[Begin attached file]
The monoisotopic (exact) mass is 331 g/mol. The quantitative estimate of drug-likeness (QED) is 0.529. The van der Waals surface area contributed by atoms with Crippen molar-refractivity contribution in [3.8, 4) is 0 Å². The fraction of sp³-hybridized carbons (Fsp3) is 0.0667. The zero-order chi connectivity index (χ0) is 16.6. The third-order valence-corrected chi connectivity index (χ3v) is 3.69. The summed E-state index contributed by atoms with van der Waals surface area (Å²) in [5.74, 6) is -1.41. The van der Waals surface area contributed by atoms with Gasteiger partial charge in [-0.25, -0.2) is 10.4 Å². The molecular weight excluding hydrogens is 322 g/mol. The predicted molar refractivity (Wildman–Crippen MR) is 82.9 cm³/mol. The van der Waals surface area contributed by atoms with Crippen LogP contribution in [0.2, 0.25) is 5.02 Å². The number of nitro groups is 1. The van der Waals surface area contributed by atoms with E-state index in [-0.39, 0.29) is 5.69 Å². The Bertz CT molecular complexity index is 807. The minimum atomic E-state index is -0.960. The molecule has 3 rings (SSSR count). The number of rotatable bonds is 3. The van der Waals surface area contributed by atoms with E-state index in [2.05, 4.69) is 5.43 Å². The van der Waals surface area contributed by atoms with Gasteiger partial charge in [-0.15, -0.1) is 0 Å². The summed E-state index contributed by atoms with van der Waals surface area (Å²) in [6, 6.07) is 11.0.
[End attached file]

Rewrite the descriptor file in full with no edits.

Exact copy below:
The monoisotopic (exact) mass is 331 g/mol. The quantitative estimate of drug-likeness (QED) is 0.529. The van der Waals surface area contributed by atoms with Crippen molar-refractivity contribution in [3.8, 4) is 0 Å². The fraction of sp³-hybridized carbons (Fsp3) is 0.0667. The zero-order chi connectivity index (χ0) is 16.6. The third-order valence-corrected chi connectivity index (χ3v) is 3.69. The summed E-state index contributed by atoms with van der Waals surface area (Å²) in [5.74, 6) is -1.41. The van der Waals surface area contributed by atoms with Gasteiger partial charge in [-0.25, -0.2) is 10.4 Å². The molecular weight excluding hydrogens is 322 g/mol. The predicted molar refractivity (Wildman–Crippen MR) is 82.9 cm³/mol. The van der Waals surface area contributed by atoms with Crippen LogP contribution in [0.2, 0.25) is 5.02 Å². The number of nitro groups is 1. The van der Waals surface area contributed by atoms with E-state index in [-0.39, 0.29) is 5.69 Å². The Bertz CT molecular complexity index is 807. The minimum atomic E-state index is -0.960. The molecule has 3 rings (SSSR count). The number of rotatable bonds is 3. The van der Waals surface area contributed by atoms with E-state index in [2.05, 4.69) is 5.43 Å². The van der Waals surface area contributed by atoms with Gasteiger partial charge in [-0.15, -0.1) is 0 Å². The summed E-state index contributed by atoms with van der Waals surface area (Å²) in [6, 6.07) is 11.0.